Cultural talk and other intimate acquaintances with Russian prisons

    Research output: Contribution to journalArticle

    7 Citations (Scopus)

    Abstract

    This article discusses a prison ethnography derived from immersion in Russian culture. It highlights the limitations of Western research testimonies as being largely silent on the interplay between cultural antecedents and prison scholarship. This is particularly problematic for conducting research into Russian prisons, which evolved along a distinctive cultural trajectory: the prisoner as the loyal hero and the prison as pillar of Soviet nationalism
    and identity. I argue that cultural knowledge of Russian society is essential to assess how prisons have changed. The article reports on the ethnographic approach adopted whereby the experience was one of shared subjectivity (mastering Russian and immersion in cultural rituals). The exciting ethnography of living in prisons did enrich the ‘deep level’ understanding of penal transformation. However, my own position in this study resulted in me becoming over-immersed and existentially disoriented. The article concludes by commenting on my own ethnographic conundrum and constructing an explanation that reflects the local cultural sensibility.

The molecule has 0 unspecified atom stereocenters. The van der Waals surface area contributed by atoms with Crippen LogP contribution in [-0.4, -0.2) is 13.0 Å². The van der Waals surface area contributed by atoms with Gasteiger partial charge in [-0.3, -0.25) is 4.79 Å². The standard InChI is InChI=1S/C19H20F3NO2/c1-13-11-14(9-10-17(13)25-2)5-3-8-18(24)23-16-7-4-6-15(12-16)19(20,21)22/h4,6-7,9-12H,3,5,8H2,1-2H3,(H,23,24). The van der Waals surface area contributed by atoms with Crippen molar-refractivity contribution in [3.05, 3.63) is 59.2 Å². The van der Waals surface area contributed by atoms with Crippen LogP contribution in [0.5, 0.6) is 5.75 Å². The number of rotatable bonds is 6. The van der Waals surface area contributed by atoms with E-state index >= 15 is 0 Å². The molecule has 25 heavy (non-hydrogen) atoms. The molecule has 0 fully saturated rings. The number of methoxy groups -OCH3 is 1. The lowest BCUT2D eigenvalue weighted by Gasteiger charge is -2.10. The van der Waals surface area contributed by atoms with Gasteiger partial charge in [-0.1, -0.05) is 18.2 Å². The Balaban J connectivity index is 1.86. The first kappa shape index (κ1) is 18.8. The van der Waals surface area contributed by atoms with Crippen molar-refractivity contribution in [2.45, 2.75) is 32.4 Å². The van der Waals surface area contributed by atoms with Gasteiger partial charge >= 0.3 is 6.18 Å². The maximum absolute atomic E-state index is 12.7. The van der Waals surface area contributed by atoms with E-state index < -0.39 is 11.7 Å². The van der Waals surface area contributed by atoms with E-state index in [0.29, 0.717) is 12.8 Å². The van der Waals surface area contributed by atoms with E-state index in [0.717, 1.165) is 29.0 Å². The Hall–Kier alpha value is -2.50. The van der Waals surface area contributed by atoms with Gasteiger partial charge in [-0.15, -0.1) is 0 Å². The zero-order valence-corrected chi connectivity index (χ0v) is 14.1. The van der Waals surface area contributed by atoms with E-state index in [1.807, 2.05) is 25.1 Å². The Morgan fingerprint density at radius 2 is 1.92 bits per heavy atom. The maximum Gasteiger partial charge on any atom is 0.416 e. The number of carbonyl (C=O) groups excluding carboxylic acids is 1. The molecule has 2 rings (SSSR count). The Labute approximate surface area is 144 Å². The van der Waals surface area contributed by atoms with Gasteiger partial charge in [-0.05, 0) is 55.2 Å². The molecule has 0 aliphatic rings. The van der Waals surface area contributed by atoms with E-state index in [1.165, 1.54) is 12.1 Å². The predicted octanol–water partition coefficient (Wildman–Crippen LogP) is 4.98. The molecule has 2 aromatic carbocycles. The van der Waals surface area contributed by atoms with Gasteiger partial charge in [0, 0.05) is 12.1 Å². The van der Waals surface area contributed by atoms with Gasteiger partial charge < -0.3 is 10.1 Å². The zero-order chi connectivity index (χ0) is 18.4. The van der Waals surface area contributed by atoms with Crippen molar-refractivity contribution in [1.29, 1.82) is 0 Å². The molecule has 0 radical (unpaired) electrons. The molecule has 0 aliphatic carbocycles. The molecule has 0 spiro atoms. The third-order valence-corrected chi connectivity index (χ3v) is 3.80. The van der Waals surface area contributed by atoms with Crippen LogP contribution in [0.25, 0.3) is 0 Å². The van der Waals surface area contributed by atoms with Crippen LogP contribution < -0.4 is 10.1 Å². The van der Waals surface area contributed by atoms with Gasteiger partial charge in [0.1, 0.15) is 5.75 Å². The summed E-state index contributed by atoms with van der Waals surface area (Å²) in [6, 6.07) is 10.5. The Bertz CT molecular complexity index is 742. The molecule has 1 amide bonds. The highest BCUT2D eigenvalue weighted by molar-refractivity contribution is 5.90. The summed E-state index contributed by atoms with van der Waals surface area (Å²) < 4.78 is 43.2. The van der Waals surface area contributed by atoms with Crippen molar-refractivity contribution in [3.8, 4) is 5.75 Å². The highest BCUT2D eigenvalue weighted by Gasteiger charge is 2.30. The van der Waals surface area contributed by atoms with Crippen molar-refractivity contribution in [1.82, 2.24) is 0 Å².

LanguageEnglish
    Pages189-208
    Number of pages19
    JournalCrime, Media, Culture
    Volume1
    Issue number2
    DOIs
    Publication statusPublished - 2006

    Fingerprint

    Prisons
    correctional institution
    ethnography
    prisoner
    testimony
    subjectivity
    Acquaintance
    Prison
    religious behavior
    Trajectories

    Keywords

    • ethnography
    • Russia
    • prison
    • criminology research

    Cite this

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    abstract = "This article discusses a prison ethnography derived from immersion in Russian culture. It highlights the limitations of Western research testimonies as being largely silent on the interplay between cultural antecedents and prison scholarship. This is particularly problematic for conducting research into Russian prisons, which evolved along a distinctive cultural trajectory: the prisoner as the loyal hero and the prison as pillar of Soviet nationalismand identity. I argue that cultural knowledge of Russian society is essential to assess how prisons have changed. The article reports on the ethnographic approach adopted whereby the experience was one of shared subjectivity (mastering Russian and immersion in cultural rituals). The exciting ethnography of living in prisons did enrich the ‘deep level’ understanding of penal transformation. However, my own position in this study resulted in me becoming over-immersed and existentially disoriented. The article concludes by commenting on my own ethnographic conundrum and constructing an explanation that reflects the local cultural sensibility.",
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    Cultural talk and other intimate acquaintances with Russian prisons. / Piacentini, Laura.

    In: Crime, Media, Culture, Vol. 1, No. 2, 2006, p. 189-208.

    Research output: Contribution to journalArticle

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